City leaders, meanwhile, have been busy, wooing professional football and basketball teams and producing an impressive skyline of business towers and spires and a bustling international airport that features the homey touch of rocking chairs. They boast of an image both progressive and conciliatory: Among the first of the larger Southern cities to elect a black mayor, Charlotte has leaders who are united in the belief that controversy is bad for business. Everyone wants to be able to brag about the school system.
"It's been quite controversial--there's one group of folks that say, 'Well, it's time to move on, we've been there, done that,' in terms of busing," said David Goldfield, a professor of Southern history at the University of North Carolina-Charlotte and author of a book about the Swann ruling, "Black, White and Southern." "And there's another group of folks that believe our positive response to the busing situation 30 years ago really defined our community. Busing is an integral part of our community's specific culture, showing that we can get along with each other and surmount traditional difficulties--and concentrate on the business of business."
But, as the greater Charlotte area's population has expanded to more than 635,000, the nature of the city has been redefined. The suburbs, where most of the growth has occurred and the majority of new white residents have congregated, have received the newest schools and the latest equipment.
The inner city, where 120,000 of the county's 165,000 black residents live and where magnet schools with special programs were located to attract an array of students, has lagged significantly. School officials estimate the costs of turning those schools into first-class neighborhood facilities will run into millions of dollars. The county commission recently rushed to approve an initial outlay of $50 million, and has agreed to propose millions more in a bond-referendum set for next year.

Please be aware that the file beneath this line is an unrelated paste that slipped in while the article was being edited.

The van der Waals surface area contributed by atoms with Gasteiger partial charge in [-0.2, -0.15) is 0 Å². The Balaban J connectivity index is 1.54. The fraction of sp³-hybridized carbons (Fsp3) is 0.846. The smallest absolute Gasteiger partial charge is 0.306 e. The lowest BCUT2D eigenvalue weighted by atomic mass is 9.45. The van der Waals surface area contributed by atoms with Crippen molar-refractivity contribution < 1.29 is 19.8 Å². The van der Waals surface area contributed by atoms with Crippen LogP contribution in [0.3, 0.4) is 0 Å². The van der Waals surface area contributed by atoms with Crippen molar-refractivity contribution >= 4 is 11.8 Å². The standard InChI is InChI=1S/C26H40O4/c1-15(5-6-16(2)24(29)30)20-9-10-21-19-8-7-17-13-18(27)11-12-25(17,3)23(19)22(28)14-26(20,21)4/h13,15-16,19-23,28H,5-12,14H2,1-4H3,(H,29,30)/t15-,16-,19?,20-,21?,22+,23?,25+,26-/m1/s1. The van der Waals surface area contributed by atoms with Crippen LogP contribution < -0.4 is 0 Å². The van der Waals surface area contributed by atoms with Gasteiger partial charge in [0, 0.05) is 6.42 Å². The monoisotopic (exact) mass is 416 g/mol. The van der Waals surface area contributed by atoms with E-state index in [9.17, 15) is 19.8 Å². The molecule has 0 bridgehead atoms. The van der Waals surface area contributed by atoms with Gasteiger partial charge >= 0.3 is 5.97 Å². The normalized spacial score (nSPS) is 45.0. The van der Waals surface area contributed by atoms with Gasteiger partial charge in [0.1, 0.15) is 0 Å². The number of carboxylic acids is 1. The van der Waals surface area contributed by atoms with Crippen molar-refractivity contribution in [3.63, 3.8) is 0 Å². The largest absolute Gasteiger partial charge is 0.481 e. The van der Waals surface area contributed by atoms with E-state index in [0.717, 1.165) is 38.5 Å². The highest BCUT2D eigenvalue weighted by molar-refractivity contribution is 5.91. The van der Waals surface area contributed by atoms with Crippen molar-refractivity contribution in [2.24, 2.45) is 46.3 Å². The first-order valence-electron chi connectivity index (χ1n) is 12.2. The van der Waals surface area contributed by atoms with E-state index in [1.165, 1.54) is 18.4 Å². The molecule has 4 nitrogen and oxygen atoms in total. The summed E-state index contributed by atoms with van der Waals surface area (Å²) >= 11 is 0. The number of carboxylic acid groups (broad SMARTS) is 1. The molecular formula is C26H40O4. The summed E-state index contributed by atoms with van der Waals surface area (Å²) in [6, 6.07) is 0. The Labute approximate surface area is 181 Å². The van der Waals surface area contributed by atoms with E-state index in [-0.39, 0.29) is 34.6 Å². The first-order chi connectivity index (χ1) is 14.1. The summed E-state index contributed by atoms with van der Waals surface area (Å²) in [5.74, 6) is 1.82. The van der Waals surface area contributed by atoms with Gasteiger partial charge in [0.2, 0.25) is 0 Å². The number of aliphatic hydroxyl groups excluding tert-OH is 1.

At a school board meeting slated for Tuesday, Superintendent Eric Smith, who has been hailed for his professional demeanor throughout the legal battle, will unveil a school-choice plan that is likely to be widely debated in public hearings until it comes to a vote in December.
"We will have choice zones," said John Deem, spokesman for the Charlotte-Mecklenburg schools, "and within those zones, some parents can choose from any school in those zones, based on high-school feeder areas. Or they can choose magnet schools as they do now. Each student also will be guaranteed a seat in a school close to home, if that's what they choose."
But black leaders fear one outcome is inevitable: Their children will again be shortchanged.
"History has shown neighborhood schools mean separate and unequal," said Lanny Springs, a Charlotte banker who serves on the national board of the NAACP. "Blacks are not going to get the kind of facilities or curriculum that white kids get. That's the situation at hand. If we go back to segregated schools, then nothing would have been accomplished--we'll be in the same situation we were in prior to 1954 [when court-ordered desegregation began] and prior to 1969."
Although Springs and others are hoping the case will wind up in the U.S. Supreme Court, some legal scholars predict that they may not like the atmosphere there: The era of race-based initiatives appears to be over.
"I would expect the judge would be affirmed, quite frankly. His conclusions of the law are well-supported," said William Van Alstyne, Perkins Professor of Constitutional Law at the Duke University law school. "For the most part, the Supreme Court has taken the view that you can't have race-identity cards, to be classified and allocated, to be forced to stand in racial queues. The old way was, stand in a racial line at the movie theater. Now, it has been, stand in racial lines at the magnet schools."
CAPTION: School board member Louise Woods, left, hugs Sarah Stevenson after a 5 to 4 vote to appeal an order ending race-based student assignments.
CAPTION: Students look out of a bus in Huntersville, N.C. In September, a judge ordered an end to busing and other measures to achieve racial balance in the Charlotte-Mecklenburg system.